There was evidence, as we have stated above, that defendant turned to the left on a two lane highway not at a road intersection, intending to reach a residence adjoining that side of the highway. That movement of defendant's truck placed it in a diagonal position on the highway in front of plaintiff's truck traveling toward him in its proper lane. They were approaching an up-grade in the road and neither driver could see the other until shortly before the left turn was made. In thus turning defendant was violating the statute if it was not reasonably safe to do so. If defendant did not see plaintiff's truck approaching, he is presumed to have known that a motor vehicle might be approaching, whose view was obscured, and there would be danger of an accident if he moved to his left in the path of a possible oncoming motor vehicle. The danger might be real, though not then visible. The question was for the jury to find whether under the circumstances shown by the evidence the movement by defendant was reasonably safe and therefore not in violation of the statute. We think the purpose of the statute was to prevent such an accident as occurred on this occasion. McCaleb v. Reed, 225 Ala. 564, 144 So. 28; Jones v. Pritchett, 232 Ala. 611, 169 So. 224; Holman v. Brady, 241 Ala. 487, 3 So.2d 30.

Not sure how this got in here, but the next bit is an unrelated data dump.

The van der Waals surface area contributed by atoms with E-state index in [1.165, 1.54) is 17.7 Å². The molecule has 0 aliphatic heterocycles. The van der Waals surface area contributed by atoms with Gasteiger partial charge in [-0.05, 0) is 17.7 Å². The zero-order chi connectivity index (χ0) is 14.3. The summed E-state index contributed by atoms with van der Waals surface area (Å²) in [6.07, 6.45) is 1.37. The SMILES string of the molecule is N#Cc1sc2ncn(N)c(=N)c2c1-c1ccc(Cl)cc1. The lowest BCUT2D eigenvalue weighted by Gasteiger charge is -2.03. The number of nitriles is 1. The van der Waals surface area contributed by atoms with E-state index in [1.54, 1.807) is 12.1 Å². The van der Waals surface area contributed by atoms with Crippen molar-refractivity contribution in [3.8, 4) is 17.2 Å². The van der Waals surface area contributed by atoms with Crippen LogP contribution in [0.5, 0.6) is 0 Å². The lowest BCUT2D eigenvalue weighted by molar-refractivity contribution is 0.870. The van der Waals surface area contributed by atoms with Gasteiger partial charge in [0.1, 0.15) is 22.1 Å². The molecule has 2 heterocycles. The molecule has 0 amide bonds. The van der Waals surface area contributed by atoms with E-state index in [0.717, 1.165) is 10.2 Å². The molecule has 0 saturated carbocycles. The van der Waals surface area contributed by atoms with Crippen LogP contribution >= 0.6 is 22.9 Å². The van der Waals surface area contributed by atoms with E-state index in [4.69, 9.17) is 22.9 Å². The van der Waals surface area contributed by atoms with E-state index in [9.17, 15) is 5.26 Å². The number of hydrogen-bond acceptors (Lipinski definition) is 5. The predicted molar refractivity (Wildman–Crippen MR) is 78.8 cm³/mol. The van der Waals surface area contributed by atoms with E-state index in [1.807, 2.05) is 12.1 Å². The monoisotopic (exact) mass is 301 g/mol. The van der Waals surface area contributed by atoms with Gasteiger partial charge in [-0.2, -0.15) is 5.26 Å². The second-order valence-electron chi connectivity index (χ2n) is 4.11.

We think the circumstances shown by a material aspect of the evidence are sufficient to justify a finding by the jury that defendant was negligent in violating the statute quoted above. Teague v. Alabama Coca-Cola Bottling Co., 209 Ala. 205, 95 So. 883. But for the negligence to be actionable it must have been a proximate contributing cause of the accident. Winfrey v. Witherspoon's Inc., 260 Ala. 371, 71 So.2d 37.

It is not necessary that defendant must have known of the particular kind of danger then in existence on the shoulder, if ordinarily it would be expected to be dangerous to do an act such as that here described. The jury could find that it would probably be dangerous and therefore wrongful to force a heavily loaded truck to leave its lane of travel and go upon the shoulder without knowing whether it was at a particularly dangerous place.

We think the jury was justified in finding that defendant turned to his left, out of his direct course not at a road intersection, across the lane which was then being properly traversed by plaintiff's truck and that to do so was not reasonably safe; and that such conduct by defendant was the proximate cause of plaintiff's truck driver turning his truck onto the shoulder and, therefore, the accident was proximately caused by defendant so turning in violation of section 17(b), supra.